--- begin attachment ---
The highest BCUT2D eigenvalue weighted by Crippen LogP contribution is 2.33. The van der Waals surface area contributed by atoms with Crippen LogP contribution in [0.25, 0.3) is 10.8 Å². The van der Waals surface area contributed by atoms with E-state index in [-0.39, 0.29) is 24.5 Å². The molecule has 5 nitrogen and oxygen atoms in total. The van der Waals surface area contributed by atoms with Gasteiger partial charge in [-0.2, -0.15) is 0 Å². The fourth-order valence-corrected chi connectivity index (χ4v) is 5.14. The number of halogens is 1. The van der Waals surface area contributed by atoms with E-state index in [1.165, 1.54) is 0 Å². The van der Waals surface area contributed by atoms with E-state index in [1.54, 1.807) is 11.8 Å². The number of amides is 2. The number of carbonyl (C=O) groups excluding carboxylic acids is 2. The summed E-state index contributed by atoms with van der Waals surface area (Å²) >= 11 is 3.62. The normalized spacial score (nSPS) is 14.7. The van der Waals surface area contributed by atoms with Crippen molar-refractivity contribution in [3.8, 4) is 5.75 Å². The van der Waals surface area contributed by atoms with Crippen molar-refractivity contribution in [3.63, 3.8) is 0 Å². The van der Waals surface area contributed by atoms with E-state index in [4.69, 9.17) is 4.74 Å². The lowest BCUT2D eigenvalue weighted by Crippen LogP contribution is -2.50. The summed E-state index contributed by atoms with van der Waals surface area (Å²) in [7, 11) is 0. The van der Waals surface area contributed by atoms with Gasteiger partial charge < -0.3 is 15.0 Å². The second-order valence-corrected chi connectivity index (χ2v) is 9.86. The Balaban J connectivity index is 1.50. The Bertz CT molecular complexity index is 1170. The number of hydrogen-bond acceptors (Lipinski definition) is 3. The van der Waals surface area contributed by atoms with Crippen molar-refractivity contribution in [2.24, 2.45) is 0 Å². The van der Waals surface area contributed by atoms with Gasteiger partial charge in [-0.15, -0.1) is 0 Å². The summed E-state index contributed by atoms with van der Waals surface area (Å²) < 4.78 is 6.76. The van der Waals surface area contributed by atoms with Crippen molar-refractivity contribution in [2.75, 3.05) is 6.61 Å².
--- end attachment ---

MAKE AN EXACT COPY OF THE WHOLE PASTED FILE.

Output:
The highest BCUT2D eigenvalue weighted by Crippen LogP contribution is 2.33. The van der Waals surface area contributed by atoms with Crippen LogP contribution in [0.25, 0.3) is 10.8 Å². The van der Waals surface area contributed by atoms with E-state index in [-0.39, 0.29) is 24.5 Å². The molecule has 5 nitrogen and oxygen atoms in total. The van der Waals surface area contributed by atoms with Gasteiger partial charge in [-0.2, -0.15) is 0 Å². The fourth-order valence-corrected chi connectivity index (χ4v) is 5.14. The number of halogens is 1. The van der Waals surface area contributed by atoms with E-state index in [1.165, 1.54) is 0 Å². The van der Waals surface area contributed by atoms with E-state index in [1.54, 1.807) is 11.8 Å². The number of amides is 2. The number of carbonyl (C=O) groups excluding carboxylic acids is 2. The summed E-state index contributed by atoms with van der Waals surface area (Å²) >= 11 is 3.62. The normalized spacial score (nSPS) is 14.7. The van der Waals surface area contributed by atoms with Crippen molar-refractivity contribution in [3.8, 4) is 5.75 Å². The van der Waals surface area contributed by atoms with Crippen molar-refractivity contribution in [3.63, 3.8) is 0 Å². The van der Waals surface area contributed by atoms with E-state index in [4.69, 9.17) is 4.74 Å². The lowest BCUT2D eigenvalue weighted by Crippen LogP contribution is -2.50. The summed E-state index contributed by atoms with van der Waals surface area (Å²) in [7, 11) is 0. The van der Waals surface area contributed by atoms with Gasteiger partial charge < -0.3 is 15.0 Å². The second-order valence-corrected chi connectivity index (χ2v) is 9.86. The Balaban J connectivity index is 1.50. The Bertz CT molecular complexity index is 1170. The number of hydrogen-bond acceptors (Lipinski definition) is 3. The van der Waals surface area contributed by atoms with Crippen molar-refractivity contribution in [2.24, 2.45) is 0 Å². The van der Waals surface area contributed by atoms with Gasteiger partial charge in [-0.15, -0.1) is 0 Å². The summed E-state index contributed by atoms with van der Waals surface area (Å²) < 4.78 is 6.76. The van der Waals surface area contributed by atoms with Crippen molar-refractivity contribution in [2.75, 3.05) is 6.61 Å².